THE SUPPRESSION OF THE MONASTERIES. DISPOSAL OF ST. EDMUND'S COLLEGE.
On the dissolution of Monasteries by Henry VIII. (Act of 31 Hen. VIII.) the College, valued at £102 5s. 10d. gross and £94 5s. 0d. clear, came into the hands of the Crown. On the death of the Provost, John Gough, the King's Minister, Thomas Cromwell, as Vicar General, granted the office to William St. Barbe, a gentleman of the King's Privy Chamber, and in the person of his procurator, John Coryet, constituted him Rector of St. Edmund's Church and College. St. Barbe then received a dispensation from the King permitting him to hold the parochial and Collegiate Church, and the office of Provost, by the collation of John, Bishop of Salisbury, provided that divine service and the cure of souls were not neglected.
The College was then resigned to the King, and by virtue of a writ of Commission directed to Robert Griffith, Mayor of Salisbury, William Webb, Thomas Chafyn and Henry Goldston, they, on June 16th, 1546, took formal possession of the College and the property thereunto belonging, for the use of the Crown, etc. On October 28th following, the King, in consideration of the good and faithful service of William St. Barbe, Esquire, and the payment of £400, regranted " to the said William St. Barbe, the late College of St. Edmund and its grounds, buildings, dovecote," etc., the pasture or herbage of the cemetery and the Chapel of St. Katherine in the same burying ground to hold as part of his Manor of Ludgershall. This grant included a number of tenements within the City, one called " The Hermitage," in Church Street, three houses near the Poultry Cross, and twenty-seven gardens in various parts. Prom the grant were excepted the parish Churches of St. Edmund and St. Martin, but it included the advowsons of St. Edmund, St. Martin and several churches outside Salisbury. The Chapel of St. Katherine later came into the possession of St. Edmund's parish and was converted into a Vestry. In after years a room was built above the vestry and used as a school until 1860, when the present parochial schools were erected.*
In many old deeds relating to ancient property in the City, including those of the Shoemakers' Hall, they are described as part of St. Barbe's lands. In 1549 the whole estate, with the advowsons of St. Edmund's and St. Martin's, was transferred by William and Thomas St. Barbe to John Beckingham, a merchant of Salisbury, who was holder of a lease in possession granted by the last provost. For some years disputes arose between the owners of the College and the Vestry of St. Edmund's respecting the ownership of the trees and herbage in the Churchyard. The 1551 Churchwarden's book, has the following entry " Item, delyvered to Mr. Hopper, our atorny, in the lawe, XXs agenste John Beckynghame, for takeyng down ye tres in ye Chyrchyerd by ye sayd Beckynghame." A later entry shows that the action of the Churchwardens failed. In 1562 John Lowe was presented with the living of St. Edmund's, John Beckenham, Patron. In 1575 Henry Beckingham (son of John Beckenham) sold the College house, and the property connected with it, to Giles Estcourt...... '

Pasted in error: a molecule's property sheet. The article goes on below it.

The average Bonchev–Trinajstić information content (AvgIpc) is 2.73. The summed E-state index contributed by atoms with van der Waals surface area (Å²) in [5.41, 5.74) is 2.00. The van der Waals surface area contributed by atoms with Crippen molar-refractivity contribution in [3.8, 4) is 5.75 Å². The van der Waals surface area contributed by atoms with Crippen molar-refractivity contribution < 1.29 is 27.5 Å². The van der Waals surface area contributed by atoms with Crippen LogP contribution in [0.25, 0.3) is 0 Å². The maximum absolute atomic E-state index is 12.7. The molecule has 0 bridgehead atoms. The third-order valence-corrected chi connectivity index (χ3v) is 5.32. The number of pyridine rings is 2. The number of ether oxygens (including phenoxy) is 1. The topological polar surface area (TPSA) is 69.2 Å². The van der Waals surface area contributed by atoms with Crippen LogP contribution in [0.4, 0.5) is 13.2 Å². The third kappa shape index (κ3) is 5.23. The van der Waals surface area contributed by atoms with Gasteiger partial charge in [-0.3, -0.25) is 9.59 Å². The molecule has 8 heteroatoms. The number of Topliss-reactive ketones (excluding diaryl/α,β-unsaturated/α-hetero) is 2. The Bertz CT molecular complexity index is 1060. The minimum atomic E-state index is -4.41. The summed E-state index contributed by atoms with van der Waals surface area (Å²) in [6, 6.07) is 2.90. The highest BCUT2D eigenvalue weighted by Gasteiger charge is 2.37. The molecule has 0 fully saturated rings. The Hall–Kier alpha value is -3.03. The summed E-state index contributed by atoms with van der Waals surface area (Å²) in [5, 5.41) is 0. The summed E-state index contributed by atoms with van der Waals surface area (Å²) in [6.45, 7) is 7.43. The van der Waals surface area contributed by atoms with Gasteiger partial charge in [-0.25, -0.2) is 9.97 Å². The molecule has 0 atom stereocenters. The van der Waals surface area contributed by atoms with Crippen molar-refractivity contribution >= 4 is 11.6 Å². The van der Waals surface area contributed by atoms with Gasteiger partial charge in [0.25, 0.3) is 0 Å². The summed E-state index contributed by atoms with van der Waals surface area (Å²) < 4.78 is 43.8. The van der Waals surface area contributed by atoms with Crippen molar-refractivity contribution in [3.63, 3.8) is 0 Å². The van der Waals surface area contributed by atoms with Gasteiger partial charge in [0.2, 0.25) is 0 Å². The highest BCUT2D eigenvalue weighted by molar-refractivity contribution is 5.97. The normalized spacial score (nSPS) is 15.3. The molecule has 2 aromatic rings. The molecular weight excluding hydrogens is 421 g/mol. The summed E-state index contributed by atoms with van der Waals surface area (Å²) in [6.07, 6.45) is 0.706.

* N.B. - Reflecting the spirit of the time following the Reformation there are several improbable stories respecting St. Edmund's College to be found in works by authors of the sixteenth century, of which the following is an example: " Henry VIII. and the English Monasteries " Vol. II. 446. By Cardinal Gasquet. Gasquet, after saying in the text that " the way a great deal of the Monastic property was got rid of by the King is notorious," says: Fuller described how, " not only cooks, but the meanest turn-broach in the King's kitchen did lick his ringers," and he gives on good authority instances of Henry's prodigality with the Abbey lands (p. 446). In a footnote Gasquet adds: A story is told by a writer of about the year 1557 (B.Mus., Arund. M.S., 151, f. 387). In this version, a cook who pleased the King with a well-cooked, sucking pig had as his reward " the College of St. Edmund, Salisbury, with certain Rectories," and thus, says the old writer, was given to a layman to whom it could not belong, " the cure of Souls."
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